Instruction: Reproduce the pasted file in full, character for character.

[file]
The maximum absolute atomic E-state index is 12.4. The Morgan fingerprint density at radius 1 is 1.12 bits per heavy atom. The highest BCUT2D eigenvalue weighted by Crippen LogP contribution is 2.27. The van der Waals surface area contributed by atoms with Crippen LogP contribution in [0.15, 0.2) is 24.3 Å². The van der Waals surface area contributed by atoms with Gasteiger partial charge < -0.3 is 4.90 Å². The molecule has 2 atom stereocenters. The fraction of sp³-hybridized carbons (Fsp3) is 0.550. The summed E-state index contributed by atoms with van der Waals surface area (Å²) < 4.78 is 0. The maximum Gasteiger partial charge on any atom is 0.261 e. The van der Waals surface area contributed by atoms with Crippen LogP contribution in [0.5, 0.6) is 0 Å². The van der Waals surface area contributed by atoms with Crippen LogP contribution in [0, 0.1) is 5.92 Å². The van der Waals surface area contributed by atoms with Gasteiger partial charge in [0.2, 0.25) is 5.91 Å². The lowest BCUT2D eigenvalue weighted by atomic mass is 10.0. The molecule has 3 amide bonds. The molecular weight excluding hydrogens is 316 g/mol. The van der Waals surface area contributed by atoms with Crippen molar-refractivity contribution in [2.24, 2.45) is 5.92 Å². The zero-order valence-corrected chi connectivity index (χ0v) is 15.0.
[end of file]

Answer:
The maximum absolute atomic E-state index is 12.4. The Morgan fingerprint density at radius 1 is 1.12 bits per heavy atom. The highest BCUT2D eigenvalue weighted by Crippen LogP contribution is 2.27. The van der Waals surface area contributed by atoms with Crippen LogP contribution in [0.15, 0.2) is 24.3 Å². The van der Waals surface area contributed by atoms with Gasteiger partial charge < -0.3 is 4.90 Å². The molecule has 2 atom stereocenters. The fraction of sp³-hybridized carbons (Fsp3) is 0.550. The summed E-state index contributed by atoms with van der Waals surface area (Å²) < 4.78 is 0. The maximum Gasteiger partial charge on any atom is 0.261 e. The van der Waals surface area contributed by atoms with Crippen LogP contribution in [0.5, 0.6) is 0 Å². The van der Waals surface area contributed by atoms with Crippen LogP contribution in [0, 0.1) is 5.92 Å². The van der Waals surface area contributed by atoms with Gasteiger partial charge in [0.2, 0.25) is 5.91 Å². The lowest BCUT2D eigenvalue weighted by atomic mass is 10.0. The molecule has 3 amide bonds. The molecular weight excluding hydrogens is 316 g/mol. The van der Waals surface area contributed by atoms with Crippen molar-refractivity contribution in [2.24, 2.45) is 5.92 Å². The zero-order valence-corrected chi connectivity index (χ0v) is 15.0.